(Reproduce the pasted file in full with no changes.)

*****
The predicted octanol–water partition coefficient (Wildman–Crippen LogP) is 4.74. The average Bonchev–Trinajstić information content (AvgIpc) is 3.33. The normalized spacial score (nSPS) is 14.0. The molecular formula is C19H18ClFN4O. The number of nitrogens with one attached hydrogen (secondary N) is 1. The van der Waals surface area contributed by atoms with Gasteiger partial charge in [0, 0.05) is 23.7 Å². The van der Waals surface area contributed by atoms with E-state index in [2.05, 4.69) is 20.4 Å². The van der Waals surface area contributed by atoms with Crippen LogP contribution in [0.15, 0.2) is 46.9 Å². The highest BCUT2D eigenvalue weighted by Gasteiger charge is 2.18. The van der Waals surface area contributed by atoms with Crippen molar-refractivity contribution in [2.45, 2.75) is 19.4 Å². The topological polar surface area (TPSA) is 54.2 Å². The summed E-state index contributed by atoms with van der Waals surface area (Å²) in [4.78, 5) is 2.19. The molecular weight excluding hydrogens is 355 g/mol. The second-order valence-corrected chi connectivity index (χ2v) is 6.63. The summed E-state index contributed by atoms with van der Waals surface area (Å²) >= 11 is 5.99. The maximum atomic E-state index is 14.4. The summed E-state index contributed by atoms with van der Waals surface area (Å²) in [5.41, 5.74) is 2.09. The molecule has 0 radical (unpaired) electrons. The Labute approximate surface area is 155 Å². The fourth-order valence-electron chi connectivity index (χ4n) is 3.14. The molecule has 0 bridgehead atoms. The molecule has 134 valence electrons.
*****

The predicted octanol–water partition coefficient (Wildman–Crippen LogP) is 4.74. The average Bonchev–Trinajstić information content (AvgIpc) is 3.33. The normalized spacial score (nSPS) is 14.0. The molecular formula is C19H18ClFN4O. The number of nitrogens with one attached hydrogen (secondary N) is 1. The van der Waals surface area contributed by atoms with Gasteiger partial charge in [0, 0.05) is 23.7 Å². The van der Waals surface area contributed by atoms with E-state index in [2.05, 4.69) is 20.4 Å². The van der Waals surface area contributed by atoms with Crippen LogP contribution in [0.15, 0.2) is 46.9 Å². The highest BCUT2D eigenvalue weighted by Gasteiger charge is 2.18. The van der Waals surface area contributed by atoms with Crippen molar-refractivity contribution in [2.45, 2.75) is 19.4 Å². The topological polar surface area (TPSA) is 54.2 Å². The summed E-state index contributed by atoms with van der Waals surface area (Å²) in [4.78, 5) is 2.19. The molecular weight excluding hydrogens is 355 g/mol. The second-order valence-corrected chi connectivity index (χ2v) is 6.63. The summed E-state index contributed by atoms with van der Waals surface area (Å²) >= 11 is 5.99. The maximum atomic E-state index is 14.4. The summed E-state index contributed by atoms with van der Waals surface area (Å²) in [5.41, 5.74) is 2.09. The molecule has 0 radical (unpaired) electrons. The Labute approximate surface area is 155 Å². The fourth-order valence-electron chi connectivity index (χ4n) is 3.14. The molecule has 0 bridgehead atoms. The molecule has 134 valence electrons.